Diffusing Arguments with Your Partner


Arguments are a normal and frustrating part of being in a relationship with someone. Everyone argues, some more effectively than others. When in a heightened, defensive state it is extremely difficult to put yourself in your partner’s shoes and try to see things from their perspective.
A more effective manner of arguing or sharing difficult emotions with your partner comes from the Gottman model of couples therapy. The following approach will assist you in being able to present your feelings to your partner in a calmer, more open way, resulting in less escalation and hurt feelings.
Soft Start-up
Instead of criticizing broadly about an aspect of your partner or their habits that frustrates you, (think any statement with the words always or never in them) try to be as factually and emotionally specific to the issue in that moment. This is known as softening your start-up, where you share how you are feeling in that moment and what you need.
● Describe what you see and make complaint without judgment (I see that the house has not been picked up)
● Accept some responsibility (I forgot to ask earlier…)
● Use I statements to share a feeling (I feel stressed with guests coming soon)
● Say ‘please’ or ‘I would really appreciate it if…’ state a positive need, not something you don’t need. (I would really appreciate it if you could do the dishes)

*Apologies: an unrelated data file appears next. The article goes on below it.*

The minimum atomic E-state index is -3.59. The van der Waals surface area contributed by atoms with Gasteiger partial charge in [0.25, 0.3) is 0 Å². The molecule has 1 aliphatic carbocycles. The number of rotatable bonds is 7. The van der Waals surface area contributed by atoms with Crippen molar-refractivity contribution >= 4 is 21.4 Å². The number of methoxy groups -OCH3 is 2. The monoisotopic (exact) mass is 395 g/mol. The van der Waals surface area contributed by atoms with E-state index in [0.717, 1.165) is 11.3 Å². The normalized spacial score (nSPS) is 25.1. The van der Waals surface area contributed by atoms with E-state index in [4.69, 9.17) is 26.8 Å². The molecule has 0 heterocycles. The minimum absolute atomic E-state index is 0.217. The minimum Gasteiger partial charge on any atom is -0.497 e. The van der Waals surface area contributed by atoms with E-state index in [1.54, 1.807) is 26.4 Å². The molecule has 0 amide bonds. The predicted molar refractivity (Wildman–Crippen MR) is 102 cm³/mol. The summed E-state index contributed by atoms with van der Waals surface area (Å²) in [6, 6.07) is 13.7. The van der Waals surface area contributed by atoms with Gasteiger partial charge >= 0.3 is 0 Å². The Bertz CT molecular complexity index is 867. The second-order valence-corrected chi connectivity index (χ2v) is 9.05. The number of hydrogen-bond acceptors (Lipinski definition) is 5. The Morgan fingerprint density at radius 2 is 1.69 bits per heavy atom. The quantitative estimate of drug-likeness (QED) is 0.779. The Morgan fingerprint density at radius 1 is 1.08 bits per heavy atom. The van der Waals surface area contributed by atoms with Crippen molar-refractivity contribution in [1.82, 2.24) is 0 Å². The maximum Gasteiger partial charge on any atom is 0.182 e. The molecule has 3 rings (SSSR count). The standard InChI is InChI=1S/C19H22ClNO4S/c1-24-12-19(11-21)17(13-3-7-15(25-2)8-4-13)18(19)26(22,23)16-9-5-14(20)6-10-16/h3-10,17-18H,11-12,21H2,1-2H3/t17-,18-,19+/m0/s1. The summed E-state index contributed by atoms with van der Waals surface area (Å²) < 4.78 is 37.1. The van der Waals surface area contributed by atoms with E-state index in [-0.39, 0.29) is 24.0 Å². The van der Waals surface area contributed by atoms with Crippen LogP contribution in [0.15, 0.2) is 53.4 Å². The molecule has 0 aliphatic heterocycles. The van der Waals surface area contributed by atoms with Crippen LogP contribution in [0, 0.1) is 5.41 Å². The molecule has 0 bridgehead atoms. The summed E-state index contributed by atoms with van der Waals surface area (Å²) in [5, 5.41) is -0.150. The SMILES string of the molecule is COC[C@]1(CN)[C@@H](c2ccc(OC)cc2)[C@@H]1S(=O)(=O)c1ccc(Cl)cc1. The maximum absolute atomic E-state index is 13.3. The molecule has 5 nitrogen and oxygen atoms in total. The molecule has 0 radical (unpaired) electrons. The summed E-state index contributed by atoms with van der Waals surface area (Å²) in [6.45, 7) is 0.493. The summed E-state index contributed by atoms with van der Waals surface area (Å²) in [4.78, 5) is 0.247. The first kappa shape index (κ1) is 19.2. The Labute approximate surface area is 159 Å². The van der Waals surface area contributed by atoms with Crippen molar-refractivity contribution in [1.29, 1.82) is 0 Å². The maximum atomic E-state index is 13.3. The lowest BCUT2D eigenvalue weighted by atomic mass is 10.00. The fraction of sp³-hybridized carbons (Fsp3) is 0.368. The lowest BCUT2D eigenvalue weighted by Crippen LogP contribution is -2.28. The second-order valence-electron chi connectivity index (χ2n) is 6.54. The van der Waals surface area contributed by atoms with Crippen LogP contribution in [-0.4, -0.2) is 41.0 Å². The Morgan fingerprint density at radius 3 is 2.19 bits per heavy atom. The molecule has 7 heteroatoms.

● Keep your tone conversational and sincere
● Don’t let emotions build, share in the moment
Repair Attempts
If things escalate despite an attempt to have a soft-start up, working to voice repair attempts can help deescalate the tension. If you and your partner have never tried this before, you may even state that you are attempting to slow the intensity of the argument.
Repair attempt phrases include sharing that you feel blamed and asking politely to have your partner rephrase something. It may also include sharing that you want things to calm down, and asking for a hug or kiss, or that you’d like to start the conversation over. Also, working to get your partner to see you are appreciative of them and that you see their point, or stating that you love them can help slow escalation of an argument.
These attempts may feel awkward to use at first, but as you work on incorporating them they will feel effective.
Compromise is easily said and not something all couples find easy to provide. However, after working to soften the start up of an argument, and get on the same page via repair attempts, you and your partner should be in an emotionally more open place to consider one another’s
opinions and wants. Honestly considering your partner’s opinions and wants is the cornerstone of compromise, even if you don’t agree with them. Explore with your partner what you agree on or shared goals for how you want your marriage to work. From there discuss differences and preferences.
If you find this approach effective when applied to arguments in your relationship, it can be helpful to have support in strengthening skills and learning other approaches by working with a couples therapist who utilizes or modifies the Gottman approach.

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